Podcast Episode 23: Zombie Drugs

Beau Nelson and Alex Ballar of Zombie DrugsThis week, Beau Nelson and Alex Ballar, the filmmakers behind the indie comedy horror movie Zombie Drugs, join The Genre Traveler to chat about the film and its commentary on drug culture. The conversation also touches upon using zombies as a metaphor, working with zombies on set (they’re tough), zombies vs. vampires, the potential for zombies to evolve into romantic or heroic leading roles, favorite zombie and horror films and how they got to the point of making the film.

NOTE: Due to editing out some technical issues and a barking dog, this episode is a little shorter than usual.

To help defray the cost of hosting the podcast, archived episodes greater than four months old will be made available for sale at $0.99 per episode.

Duration: 20:08
File Size: 23.1 MB

Mentioned in this Episode:

Pineapple Express Pineapple Express
This 2008 comedy directed by David Gordon Green and written by Seth Rogen and Evan Goldberg is a fusion of buddy comedy, black comedy and stoner comedy. It stars Rogen as Dale Denton, a process server who witnesses a murder and leaves roach behind as he flees the scene. The roach, of course, contains a rare strain of marijuana called Pineapple Express that is is traceable to Dale’s dealer, Saul Silver, played by James Franco. The two end up on the run from hitmen and a corrupt police officer.
Pulp Fiction Pulp Fiction
This 1994 crime film directed by Quentin Tarantino is known for its rich, eclectic dialogue and ironic mix of humor with violence. Many films and TV shows has since paid homage to many of its iconic scenes. The storyline is nonlinear and interweaves several subplots that focus on the cast of quirky characters such as two hitmen (one stereotypical, played by John Travolta, the other philosophical, played by Samuel L. Jackson), a boxer played by Bruce Willis, and a crime lord played by Ving Rhames. The film was nominated for and won several awards, including an Oscar for Best Original Screenplay.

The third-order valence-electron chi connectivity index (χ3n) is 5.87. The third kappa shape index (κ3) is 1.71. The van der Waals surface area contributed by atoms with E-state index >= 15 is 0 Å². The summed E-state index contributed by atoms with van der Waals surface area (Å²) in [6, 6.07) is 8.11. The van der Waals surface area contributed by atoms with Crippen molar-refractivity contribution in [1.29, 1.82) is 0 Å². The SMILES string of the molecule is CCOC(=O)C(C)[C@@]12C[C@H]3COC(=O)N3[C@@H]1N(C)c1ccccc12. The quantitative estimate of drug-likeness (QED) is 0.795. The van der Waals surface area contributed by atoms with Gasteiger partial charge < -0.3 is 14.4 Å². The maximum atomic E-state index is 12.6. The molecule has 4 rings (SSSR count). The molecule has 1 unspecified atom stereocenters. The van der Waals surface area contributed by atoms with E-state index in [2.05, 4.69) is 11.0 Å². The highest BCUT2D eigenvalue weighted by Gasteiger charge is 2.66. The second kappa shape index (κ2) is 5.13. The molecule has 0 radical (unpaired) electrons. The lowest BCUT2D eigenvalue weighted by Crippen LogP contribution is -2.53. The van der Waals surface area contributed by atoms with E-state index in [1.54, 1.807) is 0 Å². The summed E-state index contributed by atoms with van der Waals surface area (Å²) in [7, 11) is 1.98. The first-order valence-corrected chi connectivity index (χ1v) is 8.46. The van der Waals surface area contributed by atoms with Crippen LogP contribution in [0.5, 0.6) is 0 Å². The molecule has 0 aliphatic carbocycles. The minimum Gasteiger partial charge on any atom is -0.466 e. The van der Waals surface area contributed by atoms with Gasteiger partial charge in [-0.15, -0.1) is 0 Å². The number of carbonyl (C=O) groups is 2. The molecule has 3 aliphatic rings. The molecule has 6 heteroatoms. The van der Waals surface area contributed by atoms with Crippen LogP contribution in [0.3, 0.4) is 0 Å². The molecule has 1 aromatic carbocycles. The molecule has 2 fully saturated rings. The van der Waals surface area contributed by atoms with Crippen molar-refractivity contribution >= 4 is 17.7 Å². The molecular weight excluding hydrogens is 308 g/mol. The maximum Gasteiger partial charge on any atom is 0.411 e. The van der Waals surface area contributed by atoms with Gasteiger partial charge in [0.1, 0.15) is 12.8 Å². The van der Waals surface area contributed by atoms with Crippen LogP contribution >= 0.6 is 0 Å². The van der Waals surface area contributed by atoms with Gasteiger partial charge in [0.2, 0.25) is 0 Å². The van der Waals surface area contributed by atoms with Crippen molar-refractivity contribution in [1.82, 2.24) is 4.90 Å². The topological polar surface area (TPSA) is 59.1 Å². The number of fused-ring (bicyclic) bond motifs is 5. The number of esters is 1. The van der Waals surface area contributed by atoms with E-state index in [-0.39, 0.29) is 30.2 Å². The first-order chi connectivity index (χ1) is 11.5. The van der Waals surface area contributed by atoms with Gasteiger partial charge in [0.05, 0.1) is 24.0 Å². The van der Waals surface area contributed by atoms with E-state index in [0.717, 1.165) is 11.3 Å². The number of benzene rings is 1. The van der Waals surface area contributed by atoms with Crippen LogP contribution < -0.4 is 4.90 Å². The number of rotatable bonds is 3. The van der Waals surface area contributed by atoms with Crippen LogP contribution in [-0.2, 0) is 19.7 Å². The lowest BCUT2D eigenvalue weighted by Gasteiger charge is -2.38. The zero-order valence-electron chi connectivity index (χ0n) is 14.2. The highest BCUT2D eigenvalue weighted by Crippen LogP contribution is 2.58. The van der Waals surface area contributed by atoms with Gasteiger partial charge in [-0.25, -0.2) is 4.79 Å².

Cheech and Chong Cheech and Chong
Richard “Cheech” Marin and Tommy Chong were a comedy team with a wide audience in the 1970s and 1980s. They were best known for their comedy based on the drug culture movement, most notably a fondness for pot. They released several comedy albums, as well as numerous comedy films, such as Up in Smoke (1978), Things Are Tough All Over (1982) and Still Smokin’ (1983).

Marianne Parise
Marianne was the key makeup artist for Zombie Drugs, creating the look and feel of the zombies in the film. She also worked on The Hog, another horror film.

The Zombie Hero
Now undead and on the run, Mike has a chance to become more than he ever was! A sequel is now in the works.

Keep in the loop on their Facebook page.

World War Z Brad Pitt Zombie Movie
Brad Pitt has agreed to star in the film adaptation of Max Brooks’ novel World War Z, about the aftermath of a global war with zombies. He will play a U.N. officer who travels the world to collect survivor stories. The film is currently set for a summer 2012 release.
Zombieland Zombieland
This 2009 film is set in a world where zombies have taken over America. A shy college student in Texas, however, has survived by following a set of 30 rules, including “look in the back seat” and “avoid public restrooms.” His family lived in Ohio before the outbreak, so he decides to go back home to see if they survived, too. Along the way he meets a good-ole boy headed for Florida and a young woman whose sister has been bitten by a zombie. Can the college kid make it back home to find his family?
Shaun of the Dead Shawn of the Dead
This 2004 film starring Simon Pegg (Star Trek), Kate Ashfield (Tim Roth’s The War Zone) and Nick Frost (Pirate Radio), is a romantic comedy directed by Edgar Wright. Shawn is a slacker who is about to lose his girlfriend when a there is a zombie outbreak. Can he save his family, win the girl and survive a growing hoard of zombies?

For more information about Beau, Alex or Zombie Drugs:


Related Posts:

Share your travels!

About the author

As The Genre Traveler, Carma Spence loves to view the world through Genre-Coloured glasses. In other words, she sees the world through a lens of science fiction, fantasy, and horror, where trash cans can be Daleks in disguise and neighborhood forests can harbor faeries and sprites. Magic realism is real! Or at least you can choose to see the world that way to add to the fun and awe of life.